Emotional abuse and letting go.

I am not going to delve into much detail in this post. I think the more detail this post has, the more triggering it can be for someone with similar experiences. I think that’s important (for me) to remember when I write about things that have affected me in a negative way. On one hand it can have a profound impact on someone’s current or past circumstances, on the other hand, it can remind them of the trauma they have experienced and be a trigger. I never want to be responsible for the latter. (In saying that, I do want to provide context when explaining things.)

When we talk about abuse, we don’t always talk about emotional abuse. I feel like there is still a social stigma around this. And although there is more awareness now, there is still a lack of awareness for what it is and the trauma it causes.

I am not perfect. And as I pride myself on self-awareness, I know that I have made some really big mistakes when it comes to relationships. I have lied, I have said things I shouldn’t have and I have been demanding. When I look back on a past relationship, a lot of the time I can see my faults. In my mind I can almost go back to the day and time of day of my mistake and if I could rewrite the script to avoid hurt for the other person I would. I think its normal to feel this way, healthy even, to want to treat people with respect and ensure that whatever I do I don’t cause another person any pain (even though sometimes that is unavoidable).

@NARCANDEMPATH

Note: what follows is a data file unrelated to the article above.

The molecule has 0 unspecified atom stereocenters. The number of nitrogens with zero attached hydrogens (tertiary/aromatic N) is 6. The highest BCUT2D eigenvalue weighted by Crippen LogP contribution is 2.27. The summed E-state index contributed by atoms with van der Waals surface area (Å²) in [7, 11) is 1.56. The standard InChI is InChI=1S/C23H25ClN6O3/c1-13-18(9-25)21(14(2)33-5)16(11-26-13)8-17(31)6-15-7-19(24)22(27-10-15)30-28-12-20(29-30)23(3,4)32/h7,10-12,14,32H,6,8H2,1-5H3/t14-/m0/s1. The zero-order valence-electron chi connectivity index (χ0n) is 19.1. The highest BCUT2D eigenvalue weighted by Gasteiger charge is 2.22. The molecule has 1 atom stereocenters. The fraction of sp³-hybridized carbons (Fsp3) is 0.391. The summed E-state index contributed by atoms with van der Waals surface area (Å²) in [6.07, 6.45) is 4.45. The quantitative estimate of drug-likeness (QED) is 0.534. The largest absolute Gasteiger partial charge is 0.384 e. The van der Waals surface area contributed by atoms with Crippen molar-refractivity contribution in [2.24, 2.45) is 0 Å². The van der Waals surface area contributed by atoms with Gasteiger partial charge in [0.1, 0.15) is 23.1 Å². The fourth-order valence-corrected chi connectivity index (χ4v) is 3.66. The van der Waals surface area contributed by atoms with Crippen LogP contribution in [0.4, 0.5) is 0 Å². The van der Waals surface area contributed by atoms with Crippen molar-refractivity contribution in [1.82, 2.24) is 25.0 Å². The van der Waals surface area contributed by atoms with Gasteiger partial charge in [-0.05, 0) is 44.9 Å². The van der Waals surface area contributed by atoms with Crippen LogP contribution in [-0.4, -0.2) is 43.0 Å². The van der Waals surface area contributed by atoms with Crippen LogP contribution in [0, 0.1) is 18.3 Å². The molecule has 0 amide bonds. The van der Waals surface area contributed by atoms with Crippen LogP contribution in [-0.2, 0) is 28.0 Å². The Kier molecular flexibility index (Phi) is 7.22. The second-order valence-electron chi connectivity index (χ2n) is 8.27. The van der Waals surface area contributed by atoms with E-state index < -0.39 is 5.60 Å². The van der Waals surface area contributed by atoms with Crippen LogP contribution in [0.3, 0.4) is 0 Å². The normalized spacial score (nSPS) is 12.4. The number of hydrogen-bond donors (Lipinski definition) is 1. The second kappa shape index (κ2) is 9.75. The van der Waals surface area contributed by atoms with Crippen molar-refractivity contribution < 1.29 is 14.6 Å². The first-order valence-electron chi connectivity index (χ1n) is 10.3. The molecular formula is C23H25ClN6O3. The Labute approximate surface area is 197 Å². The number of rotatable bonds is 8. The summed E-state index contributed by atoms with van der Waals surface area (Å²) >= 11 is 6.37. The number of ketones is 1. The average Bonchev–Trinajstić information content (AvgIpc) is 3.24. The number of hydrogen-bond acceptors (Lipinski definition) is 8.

Emotional abuse causes psychological pain. And I don’t think the abuser stays up at night wishing they could go back in time and undo their behaviour to protect the one they love from any suffering. In fact in my case, I’m almost convinced they wouldn’t give their behaviour another thought. Sometimes they didn’t even have to use words or actions to emotionally abuse. Sometimes it was the silent treatment that gave them ultimate control. The thing about the silent treatment is that it is a mass form of manipulation, essentially denying the other persons existence as a form of punishment. For me, they would wait until I gave up trying to make things right. They would wait until they hadn’t heard from me for a while, they would wait until their ‘silent treatment’ worked. But sometimes this would last months and each time my mind would go bonkers. I would constantly re-trace my steps, and try to figure out where I went wrong. I felt completely powerless. It wouldn’t matter what I said, how I said it, it wouldn’t matter if it was in the form of a letter or a text, I would get no response. Experiencing this type of abuse numerous times has affected me well into present day. I am still re-training my mind to learn boundaries and the reality that we do not control people. That every person has the right to not respond to a text message, an email, not answer a phone call and when they ‘behave’ this way, it is not a form of punishment at all and has nothing to do with me.